Sandra Meredith-Neve from United States worked the elaborate long horizontal bird border. Her stitches and her filling patterns turned out excellently. The runner is gorgeous. Unfortunately, it is difficult to get such a long piece – the border itself is 2.14 m long – into one photo. She made an extravagant home decoration that is always admired.

Another lady sent me pictures of her gorgeous sampler cloth.

She made the division per my book Openwork Pattern Samplers. Then she used several of my pattern books to fill the – I count 61 in all! – squares. In the end she got a stunning and absolutely unique piece. She wrote, “I am so proud of my work, wanted to share it with you.”

It is most impressive that she worked a beautiful and elaborate edging on such a long hem. The edging is from my instructions for A Wide hem with a folded Peahole Edging. She deserves admiration for such an accomplishment.

Thanks a million to those who gave me permission to feature their projects in this blog post.
I take pride in everyone’s accomplishments using my publictions.

Many more people work along my descriptions and instructions. However, not all want to share their work nor have the time to embroider many hours. Please don’t be discouraged: smaller pieces can turn out very pretty and I enjoy the feedback. It shows that my instructions are clear enough to work without the help from outside. It verifies that my method is the right way. And all this motivates and encourages me, makes me happy, and is the best pay for my hard work.
Searching for classes in Germany and the nearby countries was not very successful. Many course instructors stopped teaching already, others are old; their end of teaching is foreseeable. Therefore it is important to have precise written instructions such as those found in my books.

Angel No. 25

December always comes faster than you think. So here is the first idea for Christmastime decorations. Last year´s Advent Calendar surprised readers with twenty-four different angel figures. However, the Angels – Advent Calendar 2018 booklet includes twenty-seven nice basic designs in all; here I present one more of those beautiful angels.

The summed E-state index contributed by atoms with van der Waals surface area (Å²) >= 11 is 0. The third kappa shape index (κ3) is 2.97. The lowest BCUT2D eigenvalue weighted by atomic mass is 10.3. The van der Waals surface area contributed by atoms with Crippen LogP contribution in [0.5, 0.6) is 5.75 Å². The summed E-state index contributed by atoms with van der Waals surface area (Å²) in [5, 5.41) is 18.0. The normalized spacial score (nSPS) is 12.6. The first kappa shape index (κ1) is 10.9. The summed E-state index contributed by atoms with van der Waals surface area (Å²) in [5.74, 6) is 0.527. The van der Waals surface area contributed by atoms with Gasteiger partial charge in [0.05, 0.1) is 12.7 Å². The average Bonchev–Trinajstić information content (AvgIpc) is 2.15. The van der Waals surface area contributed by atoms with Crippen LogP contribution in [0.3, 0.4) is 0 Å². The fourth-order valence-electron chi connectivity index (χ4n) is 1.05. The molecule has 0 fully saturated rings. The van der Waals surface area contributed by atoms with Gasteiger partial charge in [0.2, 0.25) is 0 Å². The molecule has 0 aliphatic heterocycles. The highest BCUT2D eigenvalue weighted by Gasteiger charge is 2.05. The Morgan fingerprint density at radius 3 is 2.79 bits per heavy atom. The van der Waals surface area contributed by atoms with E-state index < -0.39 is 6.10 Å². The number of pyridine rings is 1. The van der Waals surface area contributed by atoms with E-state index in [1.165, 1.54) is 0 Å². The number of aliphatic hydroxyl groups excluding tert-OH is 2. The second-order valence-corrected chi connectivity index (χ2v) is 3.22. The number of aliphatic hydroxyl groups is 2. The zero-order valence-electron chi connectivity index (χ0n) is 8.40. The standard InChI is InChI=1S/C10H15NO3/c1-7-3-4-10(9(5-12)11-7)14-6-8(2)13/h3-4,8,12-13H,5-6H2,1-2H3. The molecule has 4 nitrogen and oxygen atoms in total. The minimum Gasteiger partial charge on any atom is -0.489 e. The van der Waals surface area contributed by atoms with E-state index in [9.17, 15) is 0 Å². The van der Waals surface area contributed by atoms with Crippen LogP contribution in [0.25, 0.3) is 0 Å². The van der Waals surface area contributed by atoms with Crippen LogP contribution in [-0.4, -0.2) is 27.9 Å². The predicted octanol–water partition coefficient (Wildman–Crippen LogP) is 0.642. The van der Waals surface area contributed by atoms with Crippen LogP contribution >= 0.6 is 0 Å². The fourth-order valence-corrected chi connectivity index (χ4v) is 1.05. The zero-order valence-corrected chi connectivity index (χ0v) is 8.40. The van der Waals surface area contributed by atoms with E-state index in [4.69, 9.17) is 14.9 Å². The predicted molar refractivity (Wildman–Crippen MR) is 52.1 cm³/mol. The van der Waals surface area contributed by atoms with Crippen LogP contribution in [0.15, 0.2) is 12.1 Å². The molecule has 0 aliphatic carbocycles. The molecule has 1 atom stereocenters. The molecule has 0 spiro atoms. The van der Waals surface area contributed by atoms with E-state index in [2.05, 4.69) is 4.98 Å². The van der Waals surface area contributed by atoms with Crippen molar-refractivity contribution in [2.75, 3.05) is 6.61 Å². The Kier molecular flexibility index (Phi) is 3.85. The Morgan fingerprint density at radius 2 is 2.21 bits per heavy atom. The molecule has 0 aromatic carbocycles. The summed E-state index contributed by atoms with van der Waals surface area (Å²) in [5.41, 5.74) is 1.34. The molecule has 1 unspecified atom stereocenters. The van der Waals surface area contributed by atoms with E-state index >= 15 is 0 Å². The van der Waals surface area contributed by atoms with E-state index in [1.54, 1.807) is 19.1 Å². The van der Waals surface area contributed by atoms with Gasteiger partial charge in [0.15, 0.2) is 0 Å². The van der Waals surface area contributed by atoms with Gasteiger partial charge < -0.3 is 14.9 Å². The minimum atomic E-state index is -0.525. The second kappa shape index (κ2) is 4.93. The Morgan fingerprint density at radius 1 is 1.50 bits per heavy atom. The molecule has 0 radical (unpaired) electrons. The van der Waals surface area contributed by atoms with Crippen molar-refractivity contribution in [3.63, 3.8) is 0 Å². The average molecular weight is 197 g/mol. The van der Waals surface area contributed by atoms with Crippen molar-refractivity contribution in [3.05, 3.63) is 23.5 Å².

The design measures about 13 cm X 17 cm. It is stitched on handwoven linen with a 17/cm thread count.

The prominent curly hairstyle you know already from my article “Follow-up of the Angels Meeting (2).”

The wings were embroidered with the pattern Scales (Limetrosen I).

The sleeve was filled with Rose stitches that match the Rose stitches in the filling pattern of the dress.

The dress was filled with Double Stars with 4 X 3 Satin Stitches and Rhombi of Four Rose Stitches – pattern 19 (Stars)

The notes on the sheet of music are made with Lazy Daisy and Straight stitches.

To make the face a little more prominent (unfortunately there is a weave flaw directly on the outline of the face), I placed a piece of fleece under the face section, quilted it to the linen along the outline, and trimmed it close to the stitching.

One more pillowcase is finished and waiting for the December decoration.

A Very Special Easter Egg

The artist Gudrun Hartwig created an extravagant, interesting, and spring-like design within an egg shape. Here a pillowcase is decorated with this embroidery.

Flowers, spiral branches, and sprigs

sprout out of the tree. They show the power and beauty of nature awakening.

A pair of birds

finds housing there.